Oregonians and many property owners around the United States are quite away, this summer, of how important it could be to have extra water to wet the roof and other property on your own land.
Harrington plans to appeal his recent conviction on nine misdemeanor charges for filling his own private reservoirs with rain and snow runoff the state steadfastly maintains is owned by the Medford Water Commission.
That’s right. The state swears they own the water on your own property.
Harrington disagrees with the state’s interpretation of a 1925 state law granting the commission broad water rights to the Big Butte Creek Basin. He believes he’s been singled out amid other pond owners.
When it comes to the point where a rural landowner can’t catch rainwater that falls on his land to protect his property, it’s gone too far,” he said. “This should serve as a dire warning to all pond owners.”
Oregon officials have dragged Harrington through the state court system for a decade for using his own water without a permit, convicting him of “illegally taking water without a permit” in 2002.
Harrington’s case was prosecuted by the state Department of Justice at the request of the Jackson County District Attorney’s office. Prosecutor Patrick Flanagan, who handled the case with die-hard passion, declined to comment until after Harrington’s sentencing.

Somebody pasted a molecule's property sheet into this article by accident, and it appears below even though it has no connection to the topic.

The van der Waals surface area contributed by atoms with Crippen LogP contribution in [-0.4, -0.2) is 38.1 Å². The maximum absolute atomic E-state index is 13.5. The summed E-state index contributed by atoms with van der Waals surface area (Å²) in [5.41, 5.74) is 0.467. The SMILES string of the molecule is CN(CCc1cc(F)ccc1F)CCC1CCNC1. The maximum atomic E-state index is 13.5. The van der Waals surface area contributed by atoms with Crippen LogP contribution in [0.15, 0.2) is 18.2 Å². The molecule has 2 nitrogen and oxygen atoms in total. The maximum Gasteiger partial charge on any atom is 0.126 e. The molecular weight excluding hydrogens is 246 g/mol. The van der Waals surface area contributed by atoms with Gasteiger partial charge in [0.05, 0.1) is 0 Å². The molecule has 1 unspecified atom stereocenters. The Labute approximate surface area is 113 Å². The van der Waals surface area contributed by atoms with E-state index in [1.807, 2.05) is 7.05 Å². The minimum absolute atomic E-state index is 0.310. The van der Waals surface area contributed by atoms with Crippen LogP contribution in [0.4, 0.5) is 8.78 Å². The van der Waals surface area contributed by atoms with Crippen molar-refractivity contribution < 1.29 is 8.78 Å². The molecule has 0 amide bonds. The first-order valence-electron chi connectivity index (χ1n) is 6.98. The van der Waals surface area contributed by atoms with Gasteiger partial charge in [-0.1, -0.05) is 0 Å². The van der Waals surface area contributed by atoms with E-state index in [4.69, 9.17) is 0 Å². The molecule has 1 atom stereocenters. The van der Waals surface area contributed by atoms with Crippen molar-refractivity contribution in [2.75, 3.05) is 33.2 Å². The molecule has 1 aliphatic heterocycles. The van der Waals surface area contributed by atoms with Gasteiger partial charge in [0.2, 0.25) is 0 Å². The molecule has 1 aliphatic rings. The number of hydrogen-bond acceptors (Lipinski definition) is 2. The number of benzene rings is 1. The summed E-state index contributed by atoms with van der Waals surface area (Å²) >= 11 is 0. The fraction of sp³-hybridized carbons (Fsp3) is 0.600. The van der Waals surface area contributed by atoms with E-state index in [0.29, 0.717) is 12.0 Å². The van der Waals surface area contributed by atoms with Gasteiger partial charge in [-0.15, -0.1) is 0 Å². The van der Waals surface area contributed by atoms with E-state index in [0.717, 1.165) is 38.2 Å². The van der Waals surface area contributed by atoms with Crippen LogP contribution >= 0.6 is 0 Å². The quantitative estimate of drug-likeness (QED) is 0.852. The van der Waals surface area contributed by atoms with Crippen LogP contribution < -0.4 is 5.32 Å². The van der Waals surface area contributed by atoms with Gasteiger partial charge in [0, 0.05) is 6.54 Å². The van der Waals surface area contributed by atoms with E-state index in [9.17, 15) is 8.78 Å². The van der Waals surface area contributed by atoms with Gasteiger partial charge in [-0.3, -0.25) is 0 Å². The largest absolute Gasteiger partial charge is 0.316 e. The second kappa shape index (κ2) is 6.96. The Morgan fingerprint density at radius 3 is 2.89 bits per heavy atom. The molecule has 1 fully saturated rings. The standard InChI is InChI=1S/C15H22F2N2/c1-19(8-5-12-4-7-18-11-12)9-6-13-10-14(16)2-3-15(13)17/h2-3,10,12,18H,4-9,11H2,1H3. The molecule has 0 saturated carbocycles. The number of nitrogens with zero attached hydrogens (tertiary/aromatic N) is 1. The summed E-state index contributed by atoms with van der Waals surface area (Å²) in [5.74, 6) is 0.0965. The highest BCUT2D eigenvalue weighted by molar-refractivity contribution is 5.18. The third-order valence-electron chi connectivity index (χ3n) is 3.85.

Harrington represented himself at his trial Tuesday. It was no surprise when a six-member jury convicted him on three counts each on charges of illegal use of water denied by a water master, unauthorized use of water and interfering with a lawfully established head gate or water box.
At issue is the interpretation of the 1925 state law that gave the water commission exclusive rights to all the water in Big Butte Creek, its tributaries and Big Butte Springs. That’s core of the city’s municipal water supply.
Harrington has argued in court documents that he’s not diverting water from the creek system, but capturing rainwater and snowmelt from his 172-acre property along Crowfoot Road. He maintained that the runoff does not fall under the state’s jurisdiction and does not violate the 1925 act.
Water managers have said the runoff is a tributary of nearby Crowfoot Creek and thus subject to the law. Here’s additional details:
The Oregon Legislature closed Big Butte Springs drainage from any additional
appropriation in 1925 and gave all additional water to the City of Medford. The
Commission receives most of its water supply from the Big Butte Springs. The
water begins as snowmelt on Mt. McLoughlin and percolates through volcanic soils to emerge again as springs. The Big Butte Springs watershed is a multiple-use watershed consisting of 56,000 acres of private and publicly-managed lands. This watershed provides the recharge zone for the Big Butte Springs.
While I am no attorney, I don’t believe Mr. Harrington is in the wrong.  It’s not like he’s withdrawing water from the creek, just the sky. Is he wrong or getting screwed by big government?